- Zeller HG, Karabatsos N, Calisher CH, Digoutte J-P, Cropp CB, Murphy FA, Shope RE: Electron microscopic and antigenic studies of uncharacterized viruses. II. Evidence suggesting the placement of viruses in the family Bunyaviridae. Arch Virol 1989, 108: 211-227. 10.1007/BF01310935PubMedView ArticleGoogle Scholar
- Schmaljohn CS, Hasty SE, Dalrymple JM, LeDuc JW, Lee HW, von Bonsdorff CH, Brummer-Korvenkontio M, Vaheri A, Tsai TF, Regnery HL, Goldgaber D, Lee P-W: Antigenic and genetic properties of viruses linked to hemorrhagic fever with renal syndrome. Science 1985, 227: 1041-1044. 10.1126/science.2858126PubMedView ArticleGoogle Scholar
- Chu YK, Lee HW, LeDuc JW, Schmaljohn CS, Dalrymple JM: Serological relationships among viruses in the Hantavirus genus, family Bunyaviridae. Virology 1994, 198: 196-204. 10.1006/viro.1994.1022PubMedView ArticleGoogle Scholar
- Xiao S-Y, LeDuc JW, Chu YK, Schmaljohn CS: Phylogenetic analyses of virus isolates in the genus Hantavirus, family Bunyaviridae. Virology 1994, 198: 205-217. 10.1006/viro.1994.1023PubMedView ArticleGoogle Scholar
- Song J-W, Baek LJ, Schmaljohn CS, Yanagihara R: Thottapalayam virus: a prototype insectivore-borne hantavirus. Emerg Infect Dis 2007, 13: 980-985.PubMedPubMed CentralView ArticleGoogle Scholar
- Gavrilovskaya IN, Apekina NS, Myasnikov YuA, Bernshtein AD, Ryltseva EV, Gorbachkova EA, Chumakov MP: Features of circulation of hemorrhagic fever with renal syndrome (HFRS) virus among small mammals in the European U.S.S.R. Arch Virol 1983, 75: 313-316. 10.1007/BF01314898PubMedView ArticleGoogle Scholar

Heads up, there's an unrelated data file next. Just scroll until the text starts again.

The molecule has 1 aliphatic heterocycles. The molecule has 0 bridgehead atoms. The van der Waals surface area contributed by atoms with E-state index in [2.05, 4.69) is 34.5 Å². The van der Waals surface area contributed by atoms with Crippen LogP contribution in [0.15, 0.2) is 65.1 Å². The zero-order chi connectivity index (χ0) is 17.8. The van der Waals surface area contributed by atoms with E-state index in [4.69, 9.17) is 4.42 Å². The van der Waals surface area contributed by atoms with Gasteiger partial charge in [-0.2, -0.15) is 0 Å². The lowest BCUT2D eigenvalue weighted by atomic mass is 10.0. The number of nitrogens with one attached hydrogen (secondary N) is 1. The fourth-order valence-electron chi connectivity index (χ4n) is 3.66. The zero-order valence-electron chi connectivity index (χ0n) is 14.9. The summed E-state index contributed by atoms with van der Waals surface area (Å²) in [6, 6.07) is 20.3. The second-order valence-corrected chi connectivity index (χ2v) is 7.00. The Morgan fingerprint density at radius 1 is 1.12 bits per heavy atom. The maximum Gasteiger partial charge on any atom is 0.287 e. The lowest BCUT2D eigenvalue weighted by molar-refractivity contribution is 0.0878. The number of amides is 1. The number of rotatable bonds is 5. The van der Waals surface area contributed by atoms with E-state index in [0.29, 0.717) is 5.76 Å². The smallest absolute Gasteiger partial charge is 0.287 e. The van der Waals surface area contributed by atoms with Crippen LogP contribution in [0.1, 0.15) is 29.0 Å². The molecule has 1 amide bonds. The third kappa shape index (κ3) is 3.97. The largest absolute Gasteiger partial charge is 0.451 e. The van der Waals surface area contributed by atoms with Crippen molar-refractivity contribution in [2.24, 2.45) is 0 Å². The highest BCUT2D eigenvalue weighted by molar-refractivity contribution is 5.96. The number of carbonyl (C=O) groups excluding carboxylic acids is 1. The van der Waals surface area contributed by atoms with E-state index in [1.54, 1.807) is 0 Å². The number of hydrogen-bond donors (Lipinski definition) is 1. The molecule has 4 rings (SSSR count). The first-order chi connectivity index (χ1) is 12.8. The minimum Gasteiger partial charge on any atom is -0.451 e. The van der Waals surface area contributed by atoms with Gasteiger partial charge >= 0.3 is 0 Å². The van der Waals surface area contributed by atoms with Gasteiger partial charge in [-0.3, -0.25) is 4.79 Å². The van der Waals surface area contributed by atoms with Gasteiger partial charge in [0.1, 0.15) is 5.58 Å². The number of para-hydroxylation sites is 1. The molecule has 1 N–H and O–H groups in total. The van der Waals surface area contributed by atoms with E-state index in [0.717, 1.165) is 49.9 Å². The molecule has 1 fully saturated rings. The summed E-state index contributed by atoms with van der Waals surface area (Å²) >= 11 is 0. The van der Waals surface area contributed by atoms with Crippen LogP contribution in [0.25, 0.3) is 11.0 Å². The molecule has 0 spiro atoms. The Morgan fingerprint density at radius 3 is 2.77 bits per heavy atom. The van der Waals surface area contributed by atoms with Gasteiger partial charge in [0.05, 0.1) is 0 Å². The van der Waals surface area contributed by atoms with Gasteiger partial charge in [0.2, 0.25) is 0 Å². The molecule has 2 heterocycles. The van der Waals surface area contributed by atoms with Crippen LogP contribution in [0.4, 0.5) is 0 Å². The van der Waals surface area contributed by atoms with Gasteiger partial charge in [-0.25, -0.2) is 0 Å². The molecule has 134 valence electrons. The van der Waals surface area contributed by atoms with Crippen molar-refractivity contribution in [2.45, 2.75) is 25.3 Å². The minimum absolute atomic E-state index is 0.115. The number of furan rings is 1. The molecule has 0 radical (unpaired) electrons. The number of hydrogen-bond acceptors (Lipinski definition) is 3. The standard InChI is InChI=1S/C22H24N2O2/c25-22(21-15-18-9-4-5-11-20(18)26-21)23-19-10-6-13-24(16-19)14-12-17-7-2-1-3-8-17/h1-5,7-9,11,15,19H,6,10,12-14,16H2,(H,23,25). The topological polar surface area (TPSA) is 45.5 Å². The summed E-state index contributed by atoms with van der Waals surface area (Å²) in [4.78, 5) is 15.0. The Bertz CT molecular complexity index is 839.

- Tkachenko EA, Ivanov AP, Donets MA, Myasnikov YA, Ryltseva EV, Gaponova LK, Bashkirtsev VN, Okulova NM, Drozdov SG, Slonova RA, Somov GP: Potential reservoir and vectors of haemorrhagic fever with renal syndrome (HFRS) in the U.S.S.R. Ann Soc Belg Med Trop 1983, 63: 267-269.PubMedGoogle Scholar
- Gligic A, Stojanovic R, Obradovic M, Hlaca D, Dimkovic N, Diglisic G, Lukac V, Ler Z, Bogdanovic R, Antonijevic B, Ropac D, Avsic T, LeDuc JW, Ksiazek T, Yanagihara R, Gajdusek DC: Hemorrhagic fever with renal syndrome in Yugoslavia: epidemiologic and epizootiologic features of a nationwide outbreak in 1989. Eur J Epidemiol 1992, 8: 816-825. 10.1007/BF00145326PubMedView ArticleGoogle Scholar
- Hilbe M, Herrsche R, Kolodziejek J, Nowotny N, Zlinszky K, Ehrensperger F: Shrews as reservoir hosts of Borna disease virus. Emerg Infect Dis 2006, 12: 675-677.PubMedPubMed CentralView ArticleGoogle Scholar
- Baek LJ, Kariwa H, Lokugamage K, Yoshimatsu K, Arikawa J, Takashima I, Chung SY, Lee EJ, Moon SS, Song K-J, Klein TA, Yanagihara R, Song J-W: Soochong virus: a genetically distinct hantavirus isolated from Apodemus peninsulae in Korea. J Med Virol 2006, 78: 290-297. 10.1002/jmv.20538PubMedView ArticleGoogle Scholar